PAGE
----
In addition to killings and maiming, the police are also engaged in a systematic plot of looting and destruction of property. Our supporters have reported that in Kisumu over the past two weeks, there are usually flanks of civilians who operate behind the police, whose sole work is to destroy or loot shops.
We are yet to establish this claim, but those of you who have been following the news know that among the suspects arrested for the looting of Tumaini Supermarket two weeks ago were several people who are not known residents of Kisumu. Could these be policemen operating under cover? Are they pro-state mercenaries? These questions have gained urgency in light of the photo, taken by a journalist, showing one policeman in the demos yesterday armed with a panga in addition to his regular firearm. Now, the police are not know to arm with pangas.
We have also learnt of growing police intimidation against our organizers and even the media. In Kisumu yesterday, the police tried to block media access to their operation zone. We have been informed that a senior GSU officer from the County Commander's office threatened a Star newspaper journalist who was following the protests along with other reporters.
In Vihiga County, officers commanding two police stations have given direct warnings to three NASA activists that they would face unspecified consequences for leading demonstrations. Similar warnings have been given to our organisers in Machakos, Eldoret, Maralal, Isiolo and Narok.
Our observation of the situation is that the illegal ban announced by Matinagi last week is already being piloted throughout the country.
The State appears to have unveiled a policy of profiling supporters of NASA and other protesters. This policy is being executed by Interior Cabinet Secretary Fred Matiangi and Inspector General of Police Mr. Joseph Boinet.
Boinet, in his role as Inspector General of National Police Service, and Matiangi, as CS for Interior have authorised the use of excessive and lethal force in attacks against NASA supporters.
They have also authorized the use of militia and killer gangs to harm and kill NASA supporters. We have seen police officers armed with daggers and guns.
We have seen militia roaming the streets and descending on supporters in police uniforms while carrying teargas canisters.
We have reasonable grounds to believe that these two State officers Matiangi and Boinet are criminally responsible for crimes against humanity that are being meted out on Nasa supporeters in the name of preserving public order.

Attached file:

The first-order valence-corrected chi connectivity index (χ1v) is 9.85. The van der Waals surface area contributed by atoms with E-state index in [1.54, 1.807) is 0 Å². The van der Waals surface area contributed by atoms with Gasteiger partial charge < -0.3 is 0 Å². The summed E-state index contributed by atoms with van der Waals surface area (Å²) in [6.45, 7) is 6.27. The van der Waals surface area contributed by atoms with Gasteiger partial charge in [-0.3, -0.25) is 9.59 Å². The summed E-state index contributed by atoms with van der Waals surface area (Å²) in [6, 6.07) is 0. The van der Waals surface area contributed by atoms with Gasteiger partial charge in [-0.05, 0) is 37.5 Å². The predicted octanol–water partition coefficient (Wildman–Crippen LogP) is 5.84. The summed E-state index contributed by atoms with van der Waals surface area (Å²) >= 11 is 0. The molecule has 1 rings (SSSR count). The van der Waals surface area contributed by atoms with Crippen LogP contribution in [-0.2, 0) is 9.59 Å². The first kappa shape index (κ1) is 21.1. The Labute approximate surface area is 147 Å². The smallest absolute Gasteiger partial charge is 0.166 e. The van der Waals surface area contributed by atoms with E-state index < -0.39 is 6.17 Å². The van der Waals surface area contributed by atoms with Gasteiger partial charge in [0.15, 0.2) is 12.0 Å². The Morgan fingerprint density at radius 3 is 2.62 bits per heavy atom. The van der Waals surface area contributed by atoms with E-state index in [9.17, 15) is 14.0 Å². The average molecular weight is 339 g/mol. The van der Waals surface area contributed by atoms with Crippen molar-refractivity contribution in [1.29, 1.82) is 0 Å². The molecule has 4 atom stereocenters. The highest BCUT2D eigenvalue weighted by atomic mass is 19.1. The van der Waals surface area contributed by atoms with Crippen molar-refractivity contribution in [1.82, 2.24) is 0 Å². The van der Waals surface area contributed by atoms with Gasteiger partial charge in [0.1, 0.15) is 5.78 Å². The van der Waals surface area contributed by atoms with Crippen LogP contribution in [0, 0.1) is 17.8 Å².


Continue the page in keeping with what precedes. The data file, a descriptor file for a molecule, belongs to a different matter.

We hold the two responsible for the hiring of militia and dressing them in police fatigues and arming them with tear gas and guns. These gangs, together with police, are carrying out a widespread and systematic attack against members of the population perceived as supporting NASA and its leaders.
The target is primarily Luo, Luhya, Somali, Kamba, Abagusi, Maasai and coastal communities. These police officers and support militia have express authority to murder, rape and commit other forms of inhumane acts with State protection and pay.
They are also allowed to loot and destroy properties while Matiangi and Boinet ensure that police do not intervene to stop the attacks or to punish those who carry them out.
In Luo Nyanza in particular, there is a clear policy of ethnic targeting being implemented with brute force. There is a determination to turn Luo land into the Biafra or Kosovo of Kenya.
The sole purpose of these actions is to help Uhuru Kenyatta and Jubilee keep power at all costs. We warn that this country will pay heavily for these policies if they are not stopped now.
Our protests continue from Monday and will go on every day. If the brutality against our people continues, we will not sit back and see our people being butchered. We will take actions that will ensure the self-defense of our people against a marauding State.
And we warn Uhuru Kenyatta to be aware that he is steadily driving the country towards the end of Kenya as we know it. He and his officers must be preared to shoulder the consequences.
SEN. JAMES ORENGO